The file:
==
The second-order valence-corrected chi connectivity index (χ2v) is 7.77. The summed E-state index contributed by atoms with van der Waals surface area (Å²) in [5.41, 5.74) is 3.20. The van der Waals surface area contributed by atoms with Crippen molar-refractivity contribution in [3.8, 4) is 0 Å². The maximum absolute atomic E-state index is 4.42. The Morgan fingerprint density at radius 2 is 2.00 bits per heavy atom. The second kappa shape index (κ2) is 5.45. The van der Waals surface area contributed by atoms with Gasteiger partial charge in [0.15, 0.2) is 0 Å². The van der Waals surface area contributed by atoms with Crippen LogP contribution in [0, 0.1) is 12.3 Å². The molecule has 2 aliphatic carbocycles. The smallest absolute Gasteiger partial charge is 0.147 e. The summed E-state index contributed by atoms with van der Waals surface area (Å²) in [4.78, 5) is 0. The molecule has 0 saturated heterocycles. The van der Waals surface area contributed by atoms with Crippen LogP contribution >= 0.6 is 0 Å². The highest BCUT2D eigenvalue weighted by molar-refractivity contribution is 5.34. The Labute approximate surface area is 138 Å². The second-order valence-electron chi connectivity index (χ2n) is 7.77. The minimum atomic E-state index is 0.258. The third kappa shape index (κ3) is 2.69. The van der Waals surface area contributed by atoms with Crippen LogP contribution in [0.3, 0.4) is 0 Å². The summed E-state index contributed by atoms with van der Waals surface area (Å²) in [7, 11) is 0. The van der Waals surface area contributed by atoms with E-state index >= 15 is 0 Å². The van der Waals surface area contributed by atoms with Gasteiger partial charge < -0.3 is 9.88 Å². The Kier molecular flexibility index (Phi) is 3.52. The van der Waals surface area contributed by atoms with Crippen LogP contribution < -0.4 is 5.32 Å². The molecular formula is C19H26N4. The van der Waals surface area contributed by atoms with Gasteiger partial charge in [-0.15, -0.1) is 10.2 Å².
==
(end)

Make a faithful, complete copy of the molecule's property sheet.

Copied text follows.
The second-order valence-corrected chi connectivity index (χ2v) is 7.77. The summed E-state index contributed by atoms with van der Waals surface area (Å²) in [5.41, 5.74) is 3.20. The van der Waals surface area contributed by atoms with Crippen molar-refractivity contribution in [3.8, 4) is 0 Å². The maximum absolute atomic E-state index is 4.42. The Morgan fingerprint density at radius 2 is 2.00 bits per heavy atom. The second kappa shape index (κ2) is 5.45. The van der Waals surface area contributed by atoms with Gasteiger partial charge in [0.15, 0.2) is 0 Å². The van der Waals surface area contributed by atoms with Crippen LogP contribution in [0, 0.1) is 12.3 Å². The molecule has 2 aliphatic carbocycles. The smallest absolute Gasteiger partial charge is 0.147 e. The summed E-state index contributed by atoms with van der Waals surface area (Å²) in [4.78, 5) is 0. The molecule has 0 saturated heterocycles. The van der Waals surface area contributed by atoms with Crippen LogP contribution >= 0.6 is 0 Å². The highest BCUT2D eigenvalue weighted by molar-refractivity contribution is 5.34. The Labute approximate surface area is 138 Å². The second-order valence-electron chi connectivity index (χ2n) is 7.77. The minimum atomic E-state index is 0.258. The third kappa shape index (κ3) is 2.69. The van der Waals surface area contributed by atoms with Crippen LogP contribution in [0.3, 0.4) is 0 Å². The summed E-state index contributed by atoms with van der Waals surface area (Å²) in [7, 11) is 0. The van der Waals surface area contributed by atoms with E-state index >= 15 is 0 Å². The van der Waals surface area contributed by atoms with Gasteiger partial charge < -0.3 is 9.88 Å². The Kier molecular flexibility index (Phi) is 3.52. The van der Waals surface area contributed by atoms with Crippen LogP contribution < -0.4 is 5.32 Å². The molecular formula is C19H26N4. The van der Waals surface area contributed by atoms with Gasteiger partial charge in [-0.15, -0.1) is 10.2 Å².